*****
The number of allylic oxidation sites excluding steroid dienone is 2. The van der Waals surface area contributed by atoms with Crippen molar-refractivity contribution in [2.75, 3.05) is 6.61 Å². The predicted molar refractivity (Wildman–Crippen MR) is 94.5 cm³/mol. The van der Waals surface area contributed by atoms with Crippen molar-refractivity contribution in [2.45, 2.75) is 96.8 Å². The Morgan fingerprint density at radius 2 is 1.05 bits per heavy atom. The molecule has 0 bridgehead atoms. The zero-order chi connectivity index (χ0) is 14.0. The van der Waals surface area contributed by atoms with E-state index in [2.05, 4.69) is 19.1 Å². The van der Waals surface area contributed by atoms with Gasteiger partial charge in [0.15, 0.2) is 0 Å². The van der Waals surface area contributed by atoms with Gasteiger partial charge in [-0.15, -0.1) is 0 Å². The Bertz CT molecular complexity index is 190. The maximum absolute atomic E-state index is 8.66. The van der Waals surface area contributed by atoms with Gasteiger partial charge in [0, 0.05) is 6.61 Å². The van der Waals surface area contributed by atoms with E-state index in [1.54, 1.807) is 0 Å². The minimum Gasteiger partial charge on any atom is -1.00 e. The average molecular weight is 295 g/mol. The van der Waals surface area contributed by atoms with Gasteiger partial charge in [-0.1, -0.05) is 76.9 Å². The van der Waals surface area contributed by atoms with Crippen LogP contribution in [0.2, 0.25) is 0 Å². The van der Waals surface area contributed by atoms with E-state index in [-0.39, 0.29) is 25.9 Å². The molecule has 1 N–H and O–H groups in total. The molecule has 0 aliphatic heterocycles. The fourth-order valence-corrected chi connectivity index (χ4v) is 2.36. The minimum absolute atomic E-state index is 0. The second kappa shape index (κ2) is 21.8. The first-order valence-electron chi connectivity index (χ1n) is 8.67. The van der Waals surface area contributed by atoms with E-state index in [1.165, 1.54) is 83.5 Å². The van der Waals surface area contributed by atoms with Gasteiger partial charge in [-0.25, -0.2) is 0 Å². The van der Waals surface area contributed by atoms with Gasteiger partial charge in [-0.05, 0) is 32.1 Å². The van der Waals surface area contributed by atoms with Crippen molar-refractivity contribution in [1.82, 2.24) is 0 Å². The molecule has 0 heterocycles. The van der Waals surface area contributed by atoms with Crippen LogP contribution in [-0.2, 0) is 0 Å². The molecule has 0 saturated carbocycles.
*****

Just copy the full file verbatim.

The number of allylic oxidation sites excluding steroid dienone is 2. The van der Waals surface area contributed by atoms with Crippen molar-refractivity contribution in [2.75, 3.05) is 6.61 Å². The predicted molar refractivity (Wildman–Crippen MR) is 94.5 cm³/mol. The van der Waals surface area contributed by atoms with Crippen molar-refractivity contribution in [2.45, 2.75) is 96.8 Å². The Morgan fingerprint density at radius 2 is 1.05 bits per heavy atom. The molecule has 0 bridgehead atoms. The zero-order chi connectivity index (χ0) is 14.0. The van der Waals surface area contributed by atoms with E-state index in [2.05, 4.69) is 19.1 Å². The van der Waals surface area contributed by atoms with Gasteiger partial charge in [0.15, 0.2) is 0 Å². The van der Waals surface area contributed by atoms with Gasteiger partial charge in [-0.15, -0.1) is 0 Å². The Bertz CT molecular complexity index is 190. The maximum absolute atomic E-state index is 8.66. The van der Waals surface area contributed by atoms with Gasteiger partial charge in [0, 0.05) is 6.61 Å². The van der Waals surface area contributed by atoms with E-state index in [1.54, 1.807) is 0 Å². The minimum Gasteiger partial charge on any atom is -1.00 e. The average molecular weight is 295 g/mol. The van der Waals surface area contributed by atoms with Gasteiger partial charge in [-0.1, -0.05) is 76.9 Å². The van der Waals surface area contributed by atoms with Crippen LogP contribution in [0.2, 0.25) is 0 Å². The van der Waals surface area contributed by atoms with E-state index in [-0.39, 0.29) is 25.9 Å². The molecule has 1 N–H and O–H groups in total. The molecule has 0 aliphatic heterocycles. The fourth-order valence-corrected chi connectivity index (χ4v) is 2.36. The minimum absolute atomic E-state index is 0. The second kappa shape index (κ2) is 21.8. The first-order valence-electron chi connectivity index (χ1n) is 8.67. The van der Waals surface area contributed by atoms with E-state index in [1.165, 1.54) is 83.5 Å². The van der Waals surface area contributed by atoms with Gasteiger partial charge in [-0.25, -0.2) is 0 Å². The van der Waals surface area contributed by atoms with Gasteiger partial charge in [-0.05, 0) is 32.1 Å². The van der Waals surface area contributed by atoms with Crippen molar-refractivity contribution in [1.82, 2.24) is 0 Å². The molecule has 0 heterocycles. The van der Waals surface area contributed by atoms with Crippen LogP contribution in [-0.2, 0) is 0 Å². The molecule has 0 saturated carbocycles.